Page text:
Nov. 4, 2008 — -- Pretty soon, a "pretty woman" may be able to work the streets of San Francisco legally.
The city's residents will vote today on Proposition K, a ballot measure that would stop police from enforcing laws against sex workers and eliminate funding for anti-prostitution programs. If it is passed, the measure will make San Francisco the first major U.S. city to decriminalize prostitution. (In Rhode Island, prostitution is legal as long as it's conducted indoors. In Nevada, prostitution is legal in counties with under 400,000 residents, which means it's still against the law in Las Vegas.)
The measure comes at a moment when prostitution's popping up throughout pop culture.
In the United States, Showtime's "Secret Diary of a Call Girl" and "Californication" explore what hookers do on and off the clock (and take full advantage of the freedoms granted to them by premium cable).
Earlier this year, prostitutes became the punch line du jour when then-New York Gov. Elliot Spitzer's indiscretions turned Ashley Dupree into the poster woman for high-end escorts.
Abroad, the French movie "Cliente," about a TV anchor and director who develops a thing for gigolos after her marriage falls apart, is sparking a discussion about accepting prostitution as part and parcel of human sexuality.
True, prostitution and pop culture go back like, well, prostitution and the dawn of time.
"If the old cliché is true, that prostitution is the world's oldest profession, one could speculate that stories about prostitution are pretty close to being the world's oldest stories. Who can resist that subject matter?" said Robert Thompson, a Syracuse University professor of television and pop culture.
"They tend to fall in two categories: the prostitute as protagonist. 'Pretty Woman' would be the best example of this -- 'Cinderella' retold where Cinderella is a hooker," Thompson said. "The other side is the warning tales of the dangers of prostitution, the made-for-TV movies about teens who run off into the sex trade: the slaverylike conditions, the violence. Both sides seem to be alive and well in American culture."
Those supporting Proposition K hope voters are moved enough by the horror stories to enact legislation that can make life better for sex workers by addressing health and safety issues.
"It's a brutal world; prostitution, pimping. There's no real future. They'll either end up in jail, dead or strung out," said Brent Owens, who produced, directed and narrated seven documentaries on street prostitution for HBO, including "Atlantic City Hookers" and "Pimps Up, Ho's Down." He's currently working on a drama about prostitution called "Pimp's Law."
"Some of these women have 500 arrests, 300 arrests, 200 arrests," he said. "It amounts to harassment in a way. Getting arrested is part of the job. If [Proposition K] passed, it would make life a lot easier for them. It would make something that isn't really a crime more widely accepted."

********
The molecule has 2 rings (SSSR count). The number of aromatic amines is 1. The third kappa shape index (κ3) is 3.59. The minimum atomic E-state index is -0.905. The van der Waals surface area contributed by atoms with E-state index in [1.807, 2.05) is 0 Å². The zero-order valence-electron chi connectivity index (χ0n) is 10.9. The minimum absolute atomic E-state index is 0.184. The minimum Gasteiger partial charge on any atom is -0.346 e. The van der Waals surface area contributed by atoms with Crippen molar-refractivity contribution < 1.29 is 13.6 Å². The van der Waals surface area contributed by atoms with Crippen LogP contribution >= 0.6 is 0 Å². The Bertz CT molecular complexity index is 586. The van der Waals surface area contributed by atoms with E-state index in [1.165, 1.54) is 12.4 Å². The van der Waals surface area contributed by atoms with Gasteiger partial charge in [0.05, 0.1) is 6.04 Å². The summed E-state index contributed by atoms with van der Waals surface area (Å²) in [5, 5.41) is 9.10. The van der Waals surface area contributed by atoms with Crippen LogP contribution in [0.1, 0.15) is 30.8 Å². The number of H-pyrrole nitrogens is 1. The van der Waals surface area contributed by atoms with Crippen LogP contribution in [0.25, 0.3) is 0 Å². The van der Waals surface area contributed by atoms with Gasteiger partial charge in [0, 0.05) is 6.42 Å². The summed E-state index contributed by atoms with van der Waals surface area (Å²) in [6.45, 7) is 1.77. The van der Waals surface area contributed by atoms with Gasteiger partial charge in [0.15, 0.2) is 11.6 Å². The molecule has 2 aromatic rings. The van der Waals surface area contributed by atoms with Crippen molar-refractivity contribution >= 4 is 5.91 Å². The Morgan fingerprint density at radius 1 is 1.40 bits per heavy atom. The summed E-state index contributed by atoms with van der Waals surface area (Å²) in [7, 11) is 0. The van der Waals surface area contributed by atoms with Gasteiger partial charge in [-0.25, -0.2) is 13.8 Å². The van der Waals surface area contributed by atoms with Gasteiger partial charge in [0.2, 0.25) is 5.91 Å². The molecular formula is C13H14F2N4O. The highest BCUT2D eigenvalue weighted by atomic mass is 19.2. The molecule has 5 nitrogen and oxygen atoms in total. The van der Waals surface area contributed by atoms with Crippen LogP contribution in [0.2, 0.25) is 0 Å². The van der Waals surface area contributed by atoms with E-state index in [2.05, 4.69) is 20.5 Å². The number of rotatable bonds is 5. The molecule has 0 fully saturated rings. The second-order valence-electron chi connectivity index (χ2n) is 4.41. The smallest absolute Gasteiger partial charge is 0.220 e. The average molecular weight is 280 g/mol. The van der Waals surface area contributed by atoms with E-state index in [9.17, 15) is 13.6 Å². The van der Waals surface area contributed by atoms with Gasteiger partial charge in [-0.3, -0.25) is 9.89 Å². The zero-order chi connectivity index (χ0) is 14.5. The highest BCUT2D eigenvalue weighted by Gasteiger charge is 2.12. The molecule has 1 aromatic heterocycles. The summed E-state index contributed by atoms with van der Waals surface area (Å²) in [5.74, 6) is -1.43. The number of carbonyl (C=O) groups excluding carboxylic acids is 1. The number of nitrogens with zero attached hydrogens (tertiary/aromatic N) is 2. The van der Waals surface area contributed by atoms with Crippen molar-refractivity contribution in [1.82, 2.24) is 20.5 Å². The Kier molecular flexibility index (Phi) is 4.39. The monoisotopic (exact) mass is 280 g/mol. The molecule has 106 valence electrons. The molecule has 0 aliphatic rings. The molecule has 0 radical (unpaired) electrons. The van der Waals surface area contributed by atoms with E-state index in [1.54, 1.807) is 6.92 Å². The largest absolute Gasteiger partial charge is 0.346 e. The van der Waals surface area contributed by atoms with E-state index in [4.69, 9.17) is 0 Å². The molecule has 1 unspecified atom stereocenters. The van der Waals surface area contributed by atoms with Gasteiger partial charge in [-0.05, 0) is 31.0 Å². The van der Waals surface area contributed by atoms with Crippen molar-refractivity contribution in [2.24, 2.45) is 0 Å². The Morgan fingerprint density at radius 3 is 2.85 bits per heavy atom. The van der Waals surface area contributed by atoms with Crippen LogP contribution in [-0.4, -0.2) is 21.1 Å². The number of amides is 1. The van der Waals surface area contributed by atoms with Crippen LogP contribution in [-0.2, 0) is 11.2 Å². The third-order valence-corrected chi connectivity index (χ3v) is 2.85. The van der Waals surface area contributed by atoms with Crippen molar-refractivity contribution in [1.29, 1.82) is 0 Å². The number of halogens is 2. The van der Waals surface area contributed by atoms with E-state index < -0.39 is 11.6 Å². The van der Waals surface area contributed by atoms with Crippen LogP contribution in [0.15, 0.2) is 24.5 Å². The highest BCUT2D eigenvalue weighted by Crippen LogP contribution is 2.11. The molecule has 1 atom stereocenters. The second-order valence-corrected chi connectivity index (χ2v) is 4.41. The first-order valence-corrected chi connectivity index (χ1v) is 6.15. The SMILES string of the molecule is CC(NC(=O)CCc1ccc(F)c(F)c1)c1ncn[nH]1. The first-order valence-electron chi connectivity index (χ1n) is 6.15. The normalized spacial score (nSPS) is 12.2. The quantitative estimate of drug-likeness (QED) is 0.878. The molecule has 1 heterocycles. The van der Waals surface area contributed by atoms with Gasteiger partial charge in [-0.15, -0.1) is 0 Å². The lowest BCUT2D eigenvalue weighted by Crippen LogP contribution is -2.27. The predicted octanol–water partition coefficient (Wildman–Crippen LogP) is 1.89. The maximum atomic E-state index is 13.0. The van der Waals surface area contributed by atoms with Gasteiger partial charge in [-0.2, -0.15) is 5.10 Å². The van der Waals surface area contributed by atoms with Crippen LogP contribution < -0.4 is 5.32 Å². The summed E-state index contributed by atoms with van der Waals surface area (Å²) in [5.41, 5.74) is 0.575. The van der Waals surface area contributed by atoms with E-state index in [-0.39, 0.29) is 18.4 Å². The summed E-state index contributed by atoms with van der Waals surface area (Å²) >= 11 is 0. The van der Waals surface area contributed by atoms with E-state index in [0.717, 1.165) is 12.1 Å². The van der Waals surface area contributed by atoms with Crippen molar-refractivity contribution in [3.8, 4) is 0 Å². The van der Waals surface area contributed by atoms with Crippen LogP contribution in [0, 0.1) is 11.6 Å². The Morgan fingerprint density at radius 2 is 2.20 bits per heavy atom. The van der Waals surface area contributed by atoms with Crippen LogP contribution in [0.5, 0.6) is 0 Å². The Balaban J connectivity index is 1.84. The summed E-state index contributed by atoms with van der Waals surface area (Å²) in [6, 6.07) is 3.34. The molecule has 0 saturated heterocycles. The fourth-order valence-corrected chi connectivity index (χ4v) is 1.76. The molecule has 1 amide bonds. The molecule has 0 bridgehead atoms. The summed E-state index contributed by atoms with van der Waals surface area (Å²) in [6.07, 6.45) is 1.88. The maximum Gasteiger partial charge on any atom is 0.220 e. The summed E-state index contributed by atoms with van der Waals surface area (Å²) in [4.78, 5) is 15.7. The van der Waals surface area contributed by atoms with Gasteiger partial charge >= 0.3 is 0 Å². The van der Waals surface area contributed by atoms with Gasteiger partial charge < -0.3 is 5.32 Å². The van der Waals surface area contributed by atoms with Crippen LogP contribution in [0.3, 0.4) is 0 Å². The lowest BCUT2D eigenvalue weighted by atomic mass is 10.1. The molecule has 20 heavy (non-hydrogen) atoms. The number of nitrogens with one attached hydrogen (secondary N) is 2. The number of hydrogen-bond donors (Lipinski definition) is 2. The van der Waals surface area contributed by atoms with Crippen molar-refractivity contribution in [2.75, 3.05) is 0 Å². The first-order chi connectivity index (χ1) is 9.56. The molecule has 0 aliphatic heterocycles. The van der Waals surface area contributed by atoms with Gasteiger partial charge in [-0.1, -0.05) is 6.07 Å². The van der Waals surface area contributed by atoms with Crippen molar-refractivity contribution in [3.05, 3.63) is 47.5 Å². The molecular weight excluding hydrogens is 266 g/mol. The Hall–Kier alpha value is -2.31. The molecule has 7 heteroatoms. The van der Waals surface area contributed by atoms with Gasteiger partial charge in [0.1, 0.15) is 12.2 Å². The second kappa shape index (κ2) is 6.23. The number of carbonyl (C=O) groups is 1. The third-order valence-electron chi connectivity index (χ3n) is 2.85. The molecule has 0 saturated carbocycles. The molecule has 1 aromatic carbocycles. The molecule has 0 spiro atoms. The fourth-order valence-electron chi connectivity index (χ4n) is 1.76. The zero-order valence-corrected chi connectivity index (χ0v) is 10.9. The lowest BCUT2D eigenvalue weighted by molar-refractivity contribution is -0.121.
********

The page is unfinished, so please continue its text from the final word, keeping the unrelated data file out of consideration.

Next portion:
"We're not going to stop prostitution in San Francisco or anywhere else in the country," San Francisco-based criminal attorney Stuart Hanlon said. "The key thing in prostitution is making it safe and healthy for the sex workers. I think Prop K does that."
Even though San Francisco Mayor Gavin Newsom and District Attorney Kamala Harris oppose Proposition K, the measure may pass. A local CBS poll released Oct. 30 found that 35 percent of likely voters supported the measure, while 39 percent were opposed and 26 percent were still undecided.
If voters push the measure through, some San Francisco sex workers said they hope Proposition K can help them shape how pop culture interprets their profession and gets them a higher profile -- in the same way porn stars parlayed their niche popularity into the mainstream.
Jenna Jameson went from XXX fame to household name; Katie Morgan harnessed her adult-film experience to land roles on "Entourage" and "Zack and Miri Make a Porno."
"If you let Hollywood determine what images of prostitutes are and not the sex workers themselves, then you're going to get a negative image," said Mariko Passion, who's been a sex worker in San Francisco for 10 years. "If we could have more sex workers in pop culture, maybe that wouldn't happen. De-criminalization is the first step to de-stigmatization. It will slowly become harder to make prostitution the butt of a joke."
And to further play into pop culture's love affair with prostitution, Passion has a specific plan should Proposition K pass.
"Once prostitution is decriminalized in San Francisco, I want to pitch a reality show about sex workers," she said.
Sex and money? Sounds like the stuff that makes TV execs leap for joy.